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There are no secrets

When I think back to my early days of aviation, I can’t help but think of some of the less-than-brilliant things I did while flying. That doesn’t mean that I flew around intentionally breaking federal aviation regulations, but I had a bit of a carefree attitude about some things. Given that I was in my late teens and early twenties, this is no surprise, since we all think we are invulnerable at that age. Why would I be any different?

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As my career (and age) progressed, the airplanes became more and more sophisticated, which meant that they had the ability to record more and more information. At the airlines, cockpit voice recorders (CVRs) and flight data recorders (FDRs) are prevalent. Modern FDRs record hundreds of different parameters, and CVRs now record well more than the FAA required 30 minutes of conversation. In addition to more advanced equipment, I became less convinced that I was unsusceptible to my own stupidity bringing me down.

Modern aircraft record so much information because they can. The recording devices are small, lightweight, and can pack a ton of information in a relatively small amount of computer memory. They also record so much information because they are so expensive, and airlines and operators want to be able to get on top of any potential negative trends as quickly as possible. The miles and miles of wiring and plumbing also mean that repairs can be timely and costly if not properly diagnosed from the beginning.

What does this mean for pilots? It means that the airplane tattles on you constantly. Virtually nothing goes unseen or unreported. For instance, on the Boeing 737, if the air conditioning panel is not configured as it typically should be for takeoff, the airplane will spit a report out on the printer telling the crew what the airplane thinks is wrong. It may have been a deliberate setup, but the airplane doesn’t know that. The same airplane can also produce a report of takeoff and landing target pitch exceedances. If you think the company won’t find out about your inadvertent landing with the flaps at the wrong setting, you’re mistaken. Not only will they find out, but they can produce an animation of the flight, and see exactly what you did right or wrong.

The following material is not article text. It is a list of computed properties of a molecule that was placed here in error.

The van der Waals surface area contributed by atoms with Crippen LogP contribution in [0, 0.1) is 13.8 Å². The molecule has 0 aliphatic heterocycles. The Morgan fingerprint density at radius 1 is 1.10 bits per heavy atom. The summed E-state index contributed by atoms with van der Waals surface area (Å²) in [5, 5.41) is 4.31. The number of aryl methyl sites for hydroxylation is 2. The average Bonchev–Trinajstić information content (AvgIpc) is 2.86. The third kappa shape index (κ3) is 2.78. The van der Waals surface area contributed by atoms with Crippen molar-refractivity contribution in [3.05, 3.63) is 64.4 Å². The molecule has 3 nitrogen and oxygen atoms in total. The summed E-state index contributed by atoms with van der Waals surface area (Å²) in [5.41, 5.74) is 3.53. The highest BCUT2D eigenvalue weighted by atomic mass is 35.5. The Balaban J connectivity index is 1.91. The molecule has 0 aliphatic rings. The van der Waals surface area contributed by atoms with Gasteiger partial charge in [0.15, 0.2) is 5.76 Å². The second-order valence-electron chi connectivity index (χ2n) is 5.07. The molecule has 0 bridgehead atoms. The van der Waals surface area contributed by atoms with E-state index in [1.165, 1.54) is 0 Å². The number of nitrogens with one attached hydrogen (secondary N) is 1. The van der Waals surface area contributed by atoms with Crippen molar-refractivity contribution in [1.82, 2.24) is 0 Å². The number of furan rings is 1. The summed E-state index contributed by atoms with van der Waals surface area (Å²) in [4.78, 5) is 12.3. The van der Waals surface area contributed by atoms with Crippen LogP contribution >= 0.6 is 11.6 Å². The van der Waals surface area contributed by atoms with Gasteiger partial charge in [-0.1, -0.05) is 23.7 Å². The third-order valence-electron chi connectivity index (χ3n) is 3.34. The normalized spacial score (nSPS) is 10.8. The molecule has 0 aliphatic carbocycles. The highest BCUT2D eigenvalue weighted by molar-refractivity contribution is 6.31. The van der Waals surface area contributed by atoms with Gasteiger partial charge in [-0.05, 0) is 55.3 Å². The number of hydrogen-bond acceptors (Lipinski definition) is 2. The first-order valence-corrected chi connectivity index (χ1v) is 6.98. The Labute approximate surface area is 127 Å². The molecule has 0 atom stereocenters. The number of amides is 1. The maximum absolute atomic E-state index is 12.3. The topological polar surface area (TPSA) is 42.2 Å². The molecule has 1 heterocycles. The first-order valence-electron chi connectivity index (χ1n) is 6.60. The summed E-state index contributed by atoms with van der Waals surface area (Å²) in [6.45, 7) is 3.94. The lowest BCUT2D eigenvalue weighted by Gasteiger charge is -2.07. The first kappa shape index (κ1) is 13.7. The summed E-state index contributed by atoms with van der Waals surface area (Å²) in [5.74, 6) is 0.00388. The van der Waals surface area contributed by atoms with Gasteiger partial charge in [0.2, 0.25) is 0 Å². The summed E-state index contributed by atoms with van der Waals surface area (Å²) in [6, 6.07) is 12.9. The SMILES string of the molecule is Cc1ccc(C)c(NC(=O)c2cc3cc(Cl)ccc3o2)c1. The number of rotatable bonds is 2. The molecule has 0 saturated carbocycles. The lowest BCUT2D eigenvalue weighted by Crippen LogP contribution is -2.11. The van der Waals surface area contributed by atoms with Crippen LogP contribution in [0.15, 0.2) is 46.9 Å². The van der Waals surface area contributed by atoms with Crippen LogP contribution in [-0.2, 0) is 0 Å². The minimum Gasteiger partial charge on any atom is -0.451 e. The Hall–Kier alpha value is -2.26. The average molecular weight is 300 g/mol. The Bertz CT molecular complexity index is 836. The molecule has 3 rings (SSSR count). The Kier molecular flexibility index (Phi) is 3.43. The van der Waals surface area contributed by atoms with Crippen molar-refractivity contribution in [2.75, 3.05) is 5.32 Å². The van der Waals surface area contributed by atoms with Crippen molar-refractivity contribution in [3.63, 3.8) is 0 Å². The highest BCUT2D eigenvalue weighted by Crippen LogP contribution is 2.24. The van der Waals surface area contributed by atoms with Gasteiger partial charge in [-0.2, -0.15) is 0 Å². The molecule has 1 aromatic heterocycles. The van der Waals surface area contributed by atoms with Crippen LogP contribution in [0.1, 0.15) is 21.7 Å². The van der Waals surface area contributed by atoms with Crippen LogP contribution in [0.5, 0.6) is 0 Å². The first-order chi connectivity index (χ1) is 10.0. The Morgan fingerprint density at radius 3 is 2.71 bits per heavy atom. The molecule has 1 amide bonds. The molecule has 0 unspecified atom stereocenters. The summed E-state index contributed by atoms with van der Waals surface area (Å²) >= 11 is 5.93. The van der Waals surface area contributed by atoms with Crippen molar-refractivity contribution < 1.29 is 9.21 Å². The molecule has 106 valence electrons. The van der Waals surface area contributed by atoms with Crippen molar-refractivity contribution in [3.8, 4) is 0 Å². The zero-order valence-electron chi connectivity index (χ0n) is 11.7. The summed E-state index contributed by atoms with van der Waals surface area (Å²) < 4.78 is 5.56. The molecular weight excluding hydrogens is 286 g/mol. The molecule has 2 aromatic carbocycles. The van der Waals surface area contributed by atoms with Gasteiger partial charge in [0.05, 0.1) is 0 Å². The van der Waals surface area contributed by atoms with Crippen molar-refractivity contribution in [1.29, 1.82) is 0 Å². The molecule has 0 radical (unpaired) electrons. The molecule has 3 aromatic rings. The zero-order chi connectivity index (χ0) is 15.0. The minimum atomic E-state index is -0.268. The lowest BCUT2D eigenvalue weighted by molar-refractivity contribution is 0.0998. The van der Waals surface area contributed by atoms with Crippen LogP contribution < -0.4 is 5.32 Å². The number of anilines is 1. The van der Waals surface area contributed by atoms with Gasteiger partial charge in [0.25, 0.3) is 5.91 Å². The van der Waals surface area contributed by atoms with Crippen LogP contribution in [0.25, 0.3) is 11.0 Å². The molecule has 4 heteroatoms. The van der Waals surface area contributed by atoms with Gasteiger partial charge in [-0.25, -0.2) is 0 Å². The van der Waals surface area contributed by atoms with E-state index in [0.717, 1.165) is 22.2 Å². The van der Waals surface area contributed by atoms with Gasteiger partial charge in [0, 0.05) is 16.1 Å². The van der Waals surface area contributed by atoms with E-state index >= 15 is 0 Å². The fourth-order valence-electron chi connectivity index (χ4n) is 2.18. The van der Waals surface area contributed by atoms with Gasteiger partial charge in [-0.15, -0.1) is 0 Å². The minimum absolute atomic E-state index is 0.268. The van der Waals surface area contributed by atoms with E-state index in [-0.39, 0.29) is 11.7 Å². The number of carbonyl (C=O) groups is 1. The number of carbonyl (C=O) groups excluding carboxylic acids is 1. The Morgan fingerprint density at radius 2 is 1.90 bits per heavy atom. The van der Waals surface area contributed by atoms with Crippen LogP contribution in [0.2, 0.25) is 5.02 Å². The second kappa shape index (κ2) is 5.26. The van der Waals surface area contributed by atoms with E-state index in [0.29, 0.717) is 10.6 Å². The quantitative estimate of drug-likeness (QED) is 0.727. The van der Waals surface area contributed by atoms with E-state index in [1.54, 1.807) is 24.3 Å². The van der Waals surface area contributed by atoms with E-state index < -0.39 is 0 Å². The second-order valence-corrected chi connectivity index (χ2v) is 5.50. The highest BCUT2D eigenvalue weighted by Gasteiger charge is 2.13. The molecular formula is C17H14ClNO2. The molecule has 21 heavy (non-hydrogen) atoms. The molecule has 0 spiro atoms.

Fortunately, there are safeguards in the system to prevent the company and the FAA from using this kind of information for disciplinary purposes or to go on a crusade against one or more pilots. However, the processes that are in place do allow the company to utilize the data produced to educate pilots and improve procedures and safety. For example, if a company sees a trend of crews appearing to fly outside the bounds of standard operating procedures in certain circumstances, they can use that data to try and determine why. Some airports have approaches or even local ATC procedures that make SOP compliance difficult for some or all fleets. As a group, the airlines can lobby the FAA at a local or national level to make any changes that will lower the risk of an accident or an incident.

There is a lot of trust and faith on both sides of this equation, and we are lucky enough to live in a society where the collective need (and desire) to enhance safety overrides everything else. It also helps that the pilots know that nothing they do is secret, so any temptation to do anything dumb is all but eliminated. By the same token, the FAA and the airlines know they need the buy-in of the pilots to continue to make the system better, and this is the way to get it.

Chip Wright

Chip Wright is an airline pilot and frequent contributor to AOPA publications.

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